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  • 1. Cerrato, Riccardo
    et al.
    Salvatore, Maria Cristina
    Gunnarson, Björn E.
    Stockholm University, Faculty of Science, Department of Physical Geography.
    Linderholm, Hans W.
    Carturan, Luca
    Brunetti, Michele
    De Blasi, Fabrizio
    Baroni, Carlo
    A Pinus cembra L. tree-ring record for late spring to late summer temperature in the Rhaetian Alps, Italy2019In: Dendrochronologia, ISSN 1125-7865, E-ISSN 1612-0051, Vol. 53, p. 22-31Article in journal (Refereed)
    Abstract [en]

    Ongoing climate change strongly affects high-elevation environments in the European Alps, influencing the cryosphere and the biosphere and causing widespread retreat of glaciers and changes in biomes. Nevertheless, high-elevation areas often lack long meteorological series, and global datasets cannot represent local variations well. Thus, proxy data, such as tree rings, provide information on past climatic variations from these remote sites. Although maximum latewood density (MXD) chronologies provide better temperature information than those based on tree-ring width (TRW), MXD series from the European Alps are lacking. To derive high-quality temperature information for the Rhaetian Alps, Pinus cembra L. trees sampled at approximately 2000 m a.s.l. were used to build one MXD chronology spanning from 1647 to 2015. The MXD data were significantly and highly correlated with seasonal May-September mean temperatures. The MXD chronology showed a generally positive trend since the middle of the 19th century, interrupted by short phases of climatic deterioration in the beginning of the 20th century and in the 1970s, conforming with the temperature trends. Our results underline the potential for using Pinus cembra L. MXD to reconstruct mean temperature variations, especially during the onset and latter part of the growing season, providing additional information on parts of the growing season not inferred from TRW. Future studies on MXD for this species will increase the availability of temporal and spatial data, allowing detailed climate reconstructions.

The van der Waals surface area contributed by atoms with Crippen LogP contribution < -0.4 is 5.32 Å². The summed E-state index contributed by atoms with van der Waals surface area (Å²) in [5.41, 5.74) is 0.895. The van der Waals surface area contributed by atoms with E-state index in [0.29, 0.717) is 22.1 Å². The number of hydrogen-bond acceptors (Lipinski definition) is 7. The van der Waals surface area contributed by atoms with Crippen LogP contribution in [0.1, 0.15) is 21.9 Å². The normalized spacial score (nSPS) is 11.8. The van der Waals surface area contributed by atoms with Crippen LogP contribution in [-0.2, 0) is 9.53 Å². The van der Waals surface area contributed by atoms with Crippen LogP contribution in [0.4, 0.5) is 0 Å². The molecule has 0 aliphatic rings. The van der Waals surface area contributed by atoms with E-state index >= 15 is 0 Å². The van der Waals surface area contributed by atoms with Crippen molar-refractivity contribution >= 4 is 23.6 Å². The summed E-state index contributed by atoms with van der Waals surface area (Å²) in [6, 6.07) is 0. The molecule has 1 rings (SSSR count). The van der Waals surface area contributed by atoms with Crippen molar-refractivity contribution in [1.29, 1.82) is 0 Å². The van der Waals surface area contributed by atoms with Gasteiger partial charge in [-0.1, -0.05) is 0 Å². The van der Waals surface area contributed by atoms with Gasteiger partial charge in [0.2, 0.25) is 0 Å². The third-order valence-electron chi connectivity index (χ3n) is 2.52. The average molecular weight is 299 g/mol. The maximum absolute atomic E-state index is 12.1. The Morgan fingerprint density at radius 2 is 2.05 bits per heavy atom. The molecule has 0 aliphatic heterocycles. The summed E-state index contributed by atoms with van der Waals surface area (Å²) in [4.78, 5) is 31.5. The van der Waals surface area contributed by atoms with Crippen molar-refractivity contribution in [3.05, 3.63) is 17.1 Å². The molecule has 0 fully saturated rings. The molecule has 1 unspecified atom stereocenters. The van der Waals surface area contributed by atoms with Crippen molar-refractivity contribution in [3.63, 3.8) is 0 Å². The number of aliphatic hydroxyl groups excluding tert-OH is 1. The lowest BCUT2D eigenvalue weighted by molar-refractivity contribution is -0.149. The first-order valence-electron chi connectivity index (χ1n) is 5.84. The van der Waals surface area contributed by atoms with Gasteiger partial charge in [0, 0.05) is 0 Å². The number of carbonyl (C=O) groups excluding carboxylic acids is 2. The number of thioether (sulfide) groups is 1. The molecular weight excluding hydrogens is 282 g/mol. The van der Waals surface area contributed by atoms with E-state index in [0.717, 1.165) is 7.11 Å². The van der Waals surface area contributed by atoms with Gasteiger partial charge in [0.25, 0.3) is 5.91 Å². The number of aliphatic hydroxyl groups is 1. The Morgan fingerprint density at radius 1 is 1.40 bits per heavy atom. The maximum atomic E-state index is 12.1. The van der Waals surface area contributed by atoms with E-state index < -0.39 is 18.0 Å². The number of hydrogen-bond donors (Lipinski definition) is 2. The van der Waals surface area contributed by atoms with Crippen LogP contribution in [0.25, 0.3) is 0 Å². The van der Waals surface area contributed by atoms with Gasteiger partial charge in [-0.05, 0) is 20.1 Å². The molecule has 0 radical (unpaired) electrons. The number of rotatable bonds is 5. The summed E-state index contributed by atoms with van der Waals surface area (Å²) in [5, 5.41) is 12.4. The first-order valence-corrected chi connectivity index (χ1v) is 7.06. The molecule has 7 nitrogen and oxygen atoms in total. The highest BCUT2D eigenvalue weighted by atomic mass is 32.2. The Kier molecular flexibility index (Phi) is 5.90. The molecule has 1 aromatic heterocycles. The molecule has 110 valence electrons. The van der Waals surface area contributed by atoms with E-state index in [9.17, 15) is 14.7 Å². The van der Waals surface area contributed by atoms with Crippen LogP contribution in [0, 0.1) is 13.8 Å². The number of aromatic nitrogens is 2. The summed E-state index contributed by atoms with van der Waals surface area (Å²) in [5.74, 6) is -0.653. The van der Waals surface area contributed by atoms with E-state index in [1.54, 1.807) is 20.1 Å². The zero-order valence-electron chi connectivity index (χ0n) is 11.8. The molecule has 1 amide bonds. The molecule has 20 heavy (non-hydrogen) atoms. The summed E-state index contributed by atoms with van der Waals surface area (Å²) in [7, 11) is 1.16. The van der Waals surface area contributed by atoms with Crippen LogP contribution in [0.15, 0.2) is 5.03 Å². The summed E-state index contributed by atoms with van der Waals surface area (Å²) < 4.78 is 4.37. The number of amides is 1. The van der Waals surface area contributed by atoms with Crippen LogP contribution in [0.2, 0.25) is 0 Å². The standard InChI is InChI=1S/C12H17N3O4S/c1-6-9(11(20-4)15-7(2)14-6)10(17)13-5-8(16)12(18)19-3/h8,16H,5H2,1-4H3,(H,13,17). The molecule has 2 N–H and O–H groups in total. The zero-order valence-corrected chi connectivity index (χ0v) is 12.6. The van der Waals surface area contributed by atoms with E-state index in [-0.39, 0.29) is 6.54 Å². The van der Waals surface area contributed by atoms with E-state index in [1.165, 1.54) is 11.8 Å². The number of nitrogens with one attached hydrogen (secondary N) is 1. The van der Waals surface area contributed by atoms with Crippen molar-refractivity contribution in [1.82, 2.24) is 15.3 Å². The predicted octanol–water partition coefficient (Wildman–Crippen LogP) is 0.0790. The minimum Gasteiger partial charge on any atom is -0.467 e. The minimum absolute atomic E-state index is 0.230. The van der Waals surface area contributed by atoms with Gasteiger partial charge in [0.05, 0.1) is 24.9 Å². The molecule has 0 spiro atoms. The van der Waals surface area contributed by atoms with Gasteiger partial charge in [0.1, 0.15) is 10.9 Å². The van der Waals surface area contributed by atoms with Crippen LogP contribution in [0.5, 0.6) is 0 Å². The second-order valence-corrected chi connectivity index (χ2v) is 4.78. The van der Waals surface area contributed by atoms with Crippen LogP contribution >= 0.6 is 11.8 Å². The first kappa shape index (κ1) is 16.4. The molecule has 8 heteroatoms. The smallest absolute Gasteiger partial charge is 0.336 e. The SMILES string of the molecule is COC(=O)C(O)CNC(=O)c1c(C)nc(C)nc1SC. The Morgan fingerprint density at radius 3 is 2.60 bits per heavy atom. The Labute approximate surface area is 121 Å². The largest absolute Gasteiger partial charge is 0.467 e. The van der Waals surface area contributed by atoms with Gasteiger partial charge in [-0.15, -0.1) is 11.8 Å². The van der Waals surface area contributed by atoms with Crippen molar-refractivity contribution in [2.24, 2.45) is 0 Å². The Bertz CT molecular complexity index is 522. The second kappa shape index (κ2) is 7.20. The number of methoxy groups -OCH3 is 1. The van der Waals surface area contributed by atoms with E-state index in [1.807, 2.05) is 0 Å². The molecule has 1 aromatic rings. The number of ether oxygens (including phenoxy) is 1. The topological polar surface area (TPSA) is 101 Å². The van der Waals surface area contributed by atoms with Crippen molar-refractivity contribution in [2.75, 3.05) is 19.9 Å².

• 2. Dukpa, Dorji
    et al.
    Cook, Edward R.
    Krusic, Paul J.
    Stockholm University, Faculty of Science, Department of Physical Geography.
    Rai, P. B.
    Darabant, Andras
    Tshering, Ugyen
    Applied dendroecology informs the sustainable management of Blue Pine forests in Bhutan2018In: Dendrochronologia, ISSN 1125-7865, E-ISSN 1612-0051, Vol. 49, p. 89-93Article, review/survey (Refereed)
    Abstract [en]

    Tree ring science is a new discipline in Bhutan but has contributed substantially to our understanding of climate history and informed sustainable forest management practices in the country. This paper describes dendroecological contributions to the second aspect for Blue Pine using three case studies. i) The effects of livestock grazing impact on Blue Pine radial growth were quantified. Radial growth increment was tendentially higher after three years of livestock exclosure, as compared to continued grazing. However, differences remained statistically not significant, likely due to the brevity of the treatment period. ii) Radial growth rates of Blue Pine were characterized across a 400m elevation gradient. Cumulative radial growth over 40 years differed by a factor of more than three between the low and the high end of the gradient. However, below 2300 m, radial growth showed a continuous decline from 1990, likely as a results of drought due to climate change. iii) Effects of three levels of prescribed thinning of pole stage (DBH 30-50 cm) Blue Pine in central Bhutan showed distinct response to thinning. Heavy thinning lead to a thinning shock in the year after harvest and did not lead to significantly higher radial growth as compared to moderate thinning, which is thus recommended for the species. A positive thinning effect remained for seven years post operation. The case studies were incorporated into national guidelines on sustainable forest management in Bhutan and prove the demand for tree ring based research to inform policy and practice.